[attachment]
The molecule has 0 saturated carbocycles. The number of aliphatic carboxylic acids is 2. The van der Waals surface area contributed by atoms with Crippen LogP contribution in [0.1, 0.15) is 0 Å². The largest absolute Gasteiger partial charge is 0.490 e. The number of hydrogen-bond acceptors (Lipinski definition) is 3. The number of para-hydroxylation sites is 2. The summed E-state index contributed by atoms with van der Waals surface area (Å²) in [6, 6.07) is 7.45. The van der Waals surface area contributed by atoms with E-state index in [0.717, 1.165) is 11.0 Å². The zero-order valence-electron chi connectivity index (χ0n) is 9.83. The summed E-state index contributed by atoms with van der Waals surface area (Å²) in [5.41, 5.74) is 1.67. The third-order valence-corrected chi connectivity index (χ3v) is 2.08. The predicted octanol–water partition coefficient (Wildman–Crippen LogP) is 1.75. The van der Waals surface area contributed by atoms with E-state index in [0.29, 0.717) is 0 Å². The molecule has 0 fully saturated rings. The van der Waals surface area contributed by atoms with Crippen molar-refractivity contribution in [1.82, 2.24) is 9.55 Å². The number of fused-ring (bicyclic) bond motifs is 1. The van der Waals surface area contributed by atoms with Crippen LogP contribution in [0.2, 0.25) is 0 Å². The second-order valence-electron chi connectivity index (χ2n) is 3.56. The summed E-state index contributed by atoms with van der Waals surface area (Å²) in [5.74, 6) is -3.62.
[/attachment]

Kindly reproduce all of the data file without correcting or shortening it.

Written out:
The molecule has 0 saturated carbocycles. The number of aliphatic carboxylic acids is 2. The van der Waals surface area contributed by atoms with Crippen LogP contribution in [0.1, 0.15) is 0 Å². The largest absolute Gasteiger partial charge is 0.490 e. The number of hydrogen-bond acceptors (Lipinski definition) is 3. The number of para-hydroxylation sites is 2. The summed E-state index contributed by atoms with van der Waals surface area (Å²) in [6, 6.07) is 7.45. The van der Waals surface area contributed by atoms with E-state index in [0.717, 1.165) is 11.0 Å². The zero-order valence-electron chi connectivity index (χ0n) is 9.83. The summed E-state index contributed by atoms with van der Waals surface area (Å²) in [5.41, 5.74) is 1.67. The third-order valence-corrected chi connectivity index (χ3v) is 2.08. The predicted octanol–water partition coefficient (Wildman–Crippen LogP) is 1.75. The van der Waals surface area contributed by atoms with E-state index in [0.29, 0.717) is 0 Å². The molecule has 0 fully saturated rings. The van der Waals surface area contributed by atoms with Crippen molar-refractivity contribution in [1.82, 2.24) is 9.55 Å². The number of fused-ring (bicyclic) bond motifs is 1. The van der Waals surface area contributed by atoms with Crippen LogP contribution in [0.2, 0.25) is 0 Å². The second-order valence-electron chi connectivity index (χ2n) is 3.56. The summed E-state index contributed by atoms with van der Waals surface area (Å²) in [5.74, 6) is -3.62.